HOME > Department information> Department of Orthopedic Surgery

Department of Orthopedic Surgery

01What we do

Hayao Shiode
Hayao Shiode

In this department we look after everything from spinal conditions, joint conditions of the limbs and surgery of the hands to surgery for external trauma. We take care of patients using pharmaceutical, prosthetic and surgical treatments; however surgery accounts for almost all instances of hospitalization. The majority of our patients come from the western part of Okayama Prefecture, but we also get patients coming from the north of the prefecture, the eastern part of Hiroshima Prefecture and also from Kagawa Prefecture.

02Conditions handled in this department

Spinal surgery

Many conditions can occur resulting from the spine, including neck, back and lower-back pain and even numbness, paralysis or pain in the hands and feet. This is a result of pressure being placed on the spinal cord and its associated nerves.

Outside of MRI scans, we also conduct procedures such as nerve root and facet block to isolate and identify the responsible region, which is then treated with the appropriate surgery.

The list of conditions we cover includes a wide-range such as cervical disk herniation, cervical spondylotic myelopathy, ossification of posterior longitudinal ligament, atlantoaxial subluxation, ossification of ligamentum flavum, spinal cord tumor, spinal cord metastasis, lumbar disc herniation, lumbar spinal stenosis, spondylolisthesis and scoliosis.

◆Intraoperative electrophysiological monitoring

To avoid injury to the nervous system in surgery for conditions such as ossification of posterior longitudinal ligament and adolescent idiopathic scoliosis, intraoperative electrophysiological monitoring is used, with indicators from the patient including spinal evoked potential and neural action potentials being measured during surgery.

◆Microscopic surgery

Surgery involving minute operation is conducted under a microscope, facilitating heightened safety and precision for procedures such as laminoplasty and lumber disc fenestration.

◆Computer-aided surgery

A simulation is conducted using a pre-surgical image, with the computer performing the procedure according to the set plan. This is used to enhance levels of safety and precision for procedures like lumber interbody fusion and the excision of legions.

◆Endoscopic surgery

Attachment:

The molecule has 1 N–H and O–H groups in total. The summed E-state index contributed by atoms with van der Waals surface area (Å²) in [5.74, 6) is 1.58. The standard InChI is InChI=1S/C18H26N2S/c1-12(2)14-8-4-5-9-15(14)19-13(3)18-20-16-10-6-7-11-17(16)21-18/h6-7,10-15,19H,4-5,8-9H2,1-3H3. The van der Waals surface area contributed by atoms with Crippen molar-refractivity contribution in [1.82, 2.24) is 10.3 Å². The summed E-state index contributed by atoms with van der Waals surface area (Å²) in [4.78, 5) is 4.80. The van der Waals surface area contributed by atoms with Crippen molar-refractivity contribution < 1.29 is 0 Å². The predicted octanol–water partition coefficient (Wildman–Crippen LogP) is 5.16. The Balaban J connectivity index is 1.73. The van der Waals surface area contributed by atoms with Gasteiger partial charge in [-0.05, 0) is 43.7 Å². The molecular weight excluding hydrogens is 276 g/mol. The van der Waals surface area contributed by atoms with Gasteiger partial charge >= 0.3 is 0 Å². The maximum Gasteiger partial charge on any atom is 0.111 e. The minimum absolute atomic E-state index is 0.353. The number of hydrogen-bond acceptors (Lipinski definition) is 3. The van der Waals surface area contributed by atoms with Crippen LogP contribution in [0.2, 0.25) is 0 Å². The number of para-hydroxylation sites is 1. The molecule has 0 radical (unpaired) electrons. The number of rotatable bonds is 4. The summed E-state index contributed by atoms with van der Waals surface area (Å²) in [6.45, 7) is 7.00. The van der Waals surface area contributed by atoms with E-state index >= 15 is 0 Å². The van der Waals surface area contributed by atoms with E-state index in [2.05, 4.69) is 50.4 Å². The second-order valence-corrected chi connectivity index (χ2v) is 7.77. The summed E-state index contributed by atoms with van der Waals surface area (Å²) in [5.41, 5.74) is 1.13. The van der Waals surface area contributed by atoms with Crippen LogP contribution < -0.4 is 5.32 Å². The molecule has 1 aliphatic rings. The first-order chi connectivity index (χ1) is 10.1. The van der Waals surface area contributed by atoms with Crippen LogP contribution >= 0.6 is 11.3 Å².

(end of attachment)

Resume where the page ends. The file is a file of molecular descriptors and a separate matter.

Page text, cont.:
We are working with microendoscopic discectomy for a portion of our patients who are suffering from lumber disc herniation.


Balloon kyphoplasty is a type of spinal surgery that has become applicable under national insurance since 2010. It is a form of surgery to relieve chronic pain caused by thoracolumbar compression fractures that fail to heal, causing severe pain and difficulty in movement. When a patient’s fracture looks likely to fail in healing (nonunion), we perform a small bone excision and inject bone cement into the affected vertebra. It is a procedure that can yield significant reductions in pain for a condition where patient numbers are believed to substantially increase in the future.

Supervising doctor: Dr Akira Sakamoto

Typical examples of surgery
  1. Cervical laminoplasty
  2. We perform cervical laminoplasty here for treatment of conditions including ossification of the posterior longitudinal ligament of the cervical spine and cervical spondylotic myelopathy. Patients can generally walk using a prosthesis two to three days following surgery and are able to return home around two weeks following the procedure.

  3. Lumbar microdiscectomy
  4. This operation is for patients with lumbar hernia, in which a herniotomy is performed using a microscope. It is possible for patients to walk two to three days following surgery with the use of a brace or corset and patients are generally able to return home around two weeks following the operation.

Hip surgery

Our team deals with many conditions affecting the hip, including hip osteoarthritis, rheumatoid arthritis, rapidly destructive coxarthropathy, acetabular dysplasia and osteonecrosis of the femoral head. Depending on the patient’s age, symptoms and imaging/examination results, we perform procedures including rotational acetabular osteotomy, hip replacement surgery and transtrochanteric rotational osteotomy of the femoral head; however for the large part we mainly perform hip replacement surgery.

Fixation for hip replacement falls into two categories of cemented and cementless fixation, according to age, bone density, etc. Cementless fixation is employed in the majority of surgery in recent years. We also have a bone bank (where femoral heads are frozen and stored), meaning that in reimplantation procedures where bone loss is significant, we are able to perform impaction bone graft, in which KT plates, mesh and so forth are used for reinforcement.

With the use of a pelvic guide tool developed in this department, we are able to accurately perform procedures including cup placement and correction for leg length inequality.